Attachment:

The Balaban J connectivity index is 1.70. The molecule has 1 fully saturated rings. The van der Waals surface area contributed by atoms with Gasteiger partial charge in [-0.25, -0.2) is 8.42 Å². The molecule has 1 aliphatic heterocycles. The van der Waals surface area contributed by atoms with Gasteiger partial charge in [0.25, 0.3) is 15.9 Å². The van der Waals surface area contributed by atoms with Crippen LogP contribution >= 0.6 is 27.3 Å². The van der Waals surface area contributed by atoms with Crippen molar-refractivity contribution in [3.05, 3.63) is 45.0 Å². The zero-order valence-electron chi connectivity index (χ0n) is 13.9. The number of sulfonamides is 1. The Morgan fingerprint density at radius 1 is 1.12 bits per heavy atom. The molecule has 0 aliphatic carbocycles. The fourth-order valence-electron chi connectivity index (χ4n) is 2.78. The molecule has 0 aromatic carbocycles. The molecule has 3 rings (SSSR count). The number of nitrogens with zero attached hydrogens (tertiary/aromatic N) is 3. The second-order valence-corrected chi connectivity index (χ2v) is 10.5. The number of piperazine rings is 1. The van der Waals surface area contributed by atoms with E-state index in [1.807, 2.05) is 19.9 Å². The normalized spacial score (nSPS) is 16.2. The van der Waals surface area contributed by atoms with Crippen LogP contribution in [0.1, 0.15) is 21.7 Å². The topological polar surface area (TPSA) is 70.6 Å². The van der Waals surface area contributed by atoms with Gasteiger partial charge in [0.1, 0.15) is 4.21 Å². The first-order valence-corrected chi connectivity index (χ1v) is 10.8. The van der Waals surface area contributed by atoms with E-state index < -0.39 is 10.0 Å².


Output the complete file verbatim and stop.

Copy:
The Balaban J connectivity index is 1.70. The molecule has 1 fully saturated rings. The van der Waals surface area contributed by atoms with Gasteiger partial charge in [-0.25, -0.2) is 8.42 Å². The molecule has 1 aliphatic heterocycles. The van der Waals surface area contributed by atoms with Gasteiger partial charge in [0.25, 0.3) is 15.9 Å². The van der Waals surface area contributed by atoms with Crippen LogP contribution >= 0.6 is 27.3 Å². The van der Waals surface area contributed by atoms with Crippen molar-refractivity contribution in [3.05, 3.63) is 45.0 Å². The zero-order valence-electron chi connectivity index (χ0n) is 13.9. The number of sulfonamides is 1. The Morgan fingerprint density at radius 1 is 1.12 bits per heavy atom. The molecule has 0 aliphatic carbocycles. The fourth-order valence-electron chi connectivity index (χ4n) is 2.78. The molecule has 0 aromatic carbocycles. The molecule has 3 rings (SSSR count). The number of nitrogens with zero attached hydrogens (tertiary/aromatic N) is 3. The second-order valence-corrected chi connectivity index (χ2v) is 10.5. The number of piperazine rings is 1. The van der Waals surface area contributed by atoms with E-state index in [1.807, 2.05) is 19.9 Å². The normalized spacial score (nSPS) is 16.2. The van der Waals surface area contributed by atoms with Crippen LogP contribution in [0.1, 0.15) is 21.7 Å². The topological polar surface area (TPSA) is 70.6 Å². The van der Waals surface area contributed by atoms with Gasteiger partial charge in [0.1, 0.15) is 4.21 Å². The first-order valence-corrected chi connectivity index (χ1v) is 10.8. The van der Waals surface area contributed by atoms with E-state index < -0.39 is 10.0 Å².